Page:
Magic circle hourly rates drop by third as clients flex muscles
21 September 2009 | By Kit Chellel
26 November 2013
4 June 2013
16 January 2014
29 November 2013
1 November 2013
Annual fee rates survey shows work-hungry top guns drop fees to £450 as they raid mid-market for business
Magic circle partner rates have fallen to levels not seen in more than a decade as top firms muscle in on mid-market territory.
The annual hourly rates survey, carried out by costs lawyer Jim Diamond, reveals that the recession has forced the UK’s largest firms to slash their prices and target less lucrative instructions.
In the last 12 months average magic circle partner rates have dropped by a third, from £680 an hour to £450.
Freshfields Bruckhaus Deringer London corporate head Mark Rawlinson said: “It is a pretty varied picture at the moment. Clients are understandably
looking to reduce their legal costs, but fees still vary depending on how important the work is.
“Some of the clients we’re working with are looking for more price certainty and alternative pricing strategies. Where clients want hourly rates as the charging basis, there’s a trend towards continued discounting, mainly as a result of the the supply side currently exceeding demand. ’
Before the economic crisis, legal costs had been rising steadily for years, leading to criticism from in-house lawyers that they had reached an unsustainable level.
It is now possible for large clients to secure the services of a magic circle partner for less than £400 an hour.
Simmons & Simmons managing partner Mark Dawkins said: “In a recession, the leading firms wake up to the fact that they need to keep their previous market share and keep their high number of lawyers busy. They start lowballing or doing some pretty cut-throat pricing.”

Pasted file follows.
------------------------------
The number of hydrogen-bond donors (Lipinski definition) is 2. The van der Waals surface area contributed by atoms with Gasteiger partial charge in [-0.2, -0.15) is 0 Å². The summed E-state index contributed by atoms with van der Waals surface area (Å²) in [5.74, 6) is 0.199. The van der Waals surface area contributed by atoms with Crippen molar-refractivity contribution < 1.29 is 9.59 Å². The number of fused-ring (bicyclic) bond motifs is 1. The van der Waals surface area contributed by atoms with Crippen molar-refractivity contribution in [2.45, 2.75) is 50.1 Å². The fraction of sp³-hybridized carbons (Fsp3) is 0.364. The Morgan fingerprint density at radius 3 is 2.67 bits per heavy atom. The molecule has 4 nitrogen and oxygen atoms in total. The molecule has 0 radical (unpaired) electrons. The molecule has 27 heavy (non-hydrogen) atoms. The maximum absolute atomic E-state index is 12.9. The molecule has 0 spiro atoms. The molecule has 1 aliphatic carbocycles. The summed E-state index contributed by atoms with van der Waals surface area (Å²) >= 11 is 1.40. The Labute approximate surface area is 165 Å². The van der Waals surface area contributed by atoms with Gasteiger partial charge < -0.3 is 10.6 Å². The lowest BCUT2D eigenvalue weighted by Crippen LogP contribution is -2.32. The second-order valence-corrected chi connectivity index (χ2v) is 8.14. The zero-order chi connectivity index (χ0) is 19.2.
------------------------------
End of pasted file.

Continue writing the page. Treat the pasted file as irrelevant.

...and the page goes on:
The recession has narrowed the gap between the magic circle and the rest of the market, where price cuts have been less pronounced.
Partner rates at London firms fell by 15 per cent during the last year to £375, while the average hourly charge for a partner at a national firm is now £325.
Diamond said: “Gone are the days when a mid-rank firm can justify its rates on the basis that the magic circle’s are 50 per cent more.”
In spite of heavy discounts for most types of work, headline rates for the most high-profile instructions have continued to soar. It is understood that top insolvency partners can earn up to £900 an hour.
A magic circle partner said: “It would be wrong to say there’s a bloodbath on fees across the board. The strategic or distressed transactions are less sensitive in terms of rates.”
In spite of the rising popularity of alternative billing arrangements, such as fixed fees, hourly charges remain the most common billing method for UK companies.
The survey also found that although partner rates have declined, firms have not offered similar reductions for newly-qualified (NQ) and associate lawyers.
Magic circle NQ rates have remained steady at around £250 an hour for the last three years, while the figure for NQs at US firms in London actually increased during the same period from £220 to £225 an hour.
A senior in-house lawyer at a FTSE-listed company said he was often forced to challenge firms on the cost of junior lawyers, adding: “It’s ridiculous to be paying NQs a third of what you’re paying a good corporate partner.”
The annual rates survey provides benchmark figures that include discounts and reflects the fact that fees vary depending on the client and the type of work.
Additional reporting by The Lawyer staff.